Common issues

jballanc edited this page Dec 16, 2012 · 13 revisions

Method call syntax

When copying Objective-C method signatures over from source or documentation in order to modify in a MacRuby program, note the first argument of the method should not be separated from the method name with ':'.

E.g. you'd call -[NSString initWithData:encoding:] in MacRuby as:

NSString.alloc.initWithData(data, encoding:encoding)


NSString.alloc.initWithData data, encoding:encoding

but not:

NSString.alloc.initWithData:data, encoding:encoding

This can lead to confusing errors depending on whether the Cocoa method functions with a Ruby symbol.

Here is a small ruby script to translate the method calls from the apple docs into MacRuby syntax.

Lowered-case constants

Sometimes certain Objective-C APIs declare constants or enumerations whose names start with a lower-case letter. For instance:

extern int kFoo;

These constants are still accessible from MacRuby, however in Ruby constant names must be capitalized. The constant above can be used from MacRuby like this:

puts KFoo

The concept of nil

The notion of nil, the null object, has manifested differently between Ruby and Objective-C. Both Objective-C and Ruby have a nil object. The details of the Objective-C nil class are private and only vaguely defined in the Objective-C Runtime Reference, but the Ruby NilClass is well documented (and public).

Messaging the nil object/class

As mentioned above, the Ruby nil object has a defined API and will respond to only the methods it has defined. If you call a method on nil and it doesn't have a definition for the method then you will get an exception.

nil.class  # => NilClass
nil.to_s   # => ""
nil & true # => false
nil.join   # => NoMethodError: undefined method `join' for nil:NilClass

nil has no defined interface in Objective-C. What happens when you message nil? You get nil back. Always. In Objective-C, nil will always return nil for any method you call.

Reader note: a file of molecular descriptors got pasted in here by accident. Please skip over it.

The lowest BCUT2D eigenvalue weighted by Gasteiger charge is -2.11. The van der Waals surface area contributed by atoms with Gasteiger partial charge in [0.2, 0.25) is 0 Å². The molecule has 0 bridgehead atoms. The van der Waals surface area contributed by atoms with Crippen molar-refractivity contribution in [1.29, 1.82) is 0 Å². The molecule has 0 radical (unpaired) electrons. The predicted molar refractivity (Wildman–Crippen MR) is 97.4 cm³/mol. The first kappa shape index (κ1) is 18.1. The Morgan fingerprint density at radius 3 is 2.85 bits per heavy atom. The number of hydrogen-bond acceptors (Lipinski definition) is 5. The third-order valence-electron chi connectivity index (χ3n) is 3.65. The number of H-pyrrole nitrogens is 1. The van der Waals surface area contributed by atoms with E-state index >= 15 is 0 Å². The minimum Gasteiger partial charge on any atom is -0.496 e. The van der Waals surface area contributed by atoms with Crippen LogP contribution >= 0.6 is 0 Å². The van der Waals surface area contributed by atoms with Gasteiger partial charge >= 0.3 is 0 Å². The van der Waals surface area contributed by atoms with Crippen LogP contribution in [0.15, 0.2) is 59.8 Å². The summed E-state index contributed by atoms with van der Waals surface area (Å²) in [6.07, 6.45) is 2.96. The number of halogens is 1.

[nil to_s]; // nil
[nil join]; // nil
[[nil size] multiplyBy:2]; // nil

You will notice that we chained two method calls together in that last example. Since nil returns nil we just end up messaging nil again! Objective-C developers may not check for nil values in their APIs because of this behaviour and they may not care if they return nil for the same reason.

Variable arguments (Objective-C APIs that expect nil as a list terminating token)

Some Cocoa APIs, specifically those that accept a variable number of arguments, were designed to work with nil differently than you would expect in Ruby. Objective-C level APIs will often require that you pass nil as the last argument in a list to signal the end of a variable length list.

framework 'Foundation'
NSArray.arrayWithObjects(1, 2, 3, nil)

In Ruby it is not unnatural to have an array that includes nil objects, so you should be careful when going back and forth between APIs. This problem may actually be solvable by MacRuby in the future, but for now it is a "gotcha".

Cocoa has an NSNull class, which is meant to act as a bandage for these edge cases, but you will have to apply it manually.

Additionally, sometimes you may get crashes when trying to call a method that accepts a variable number of arguments. For instance, the following snippet alone will crash.

NSArray.arrayWithObjects(1, 2, 3, nil)    # crashes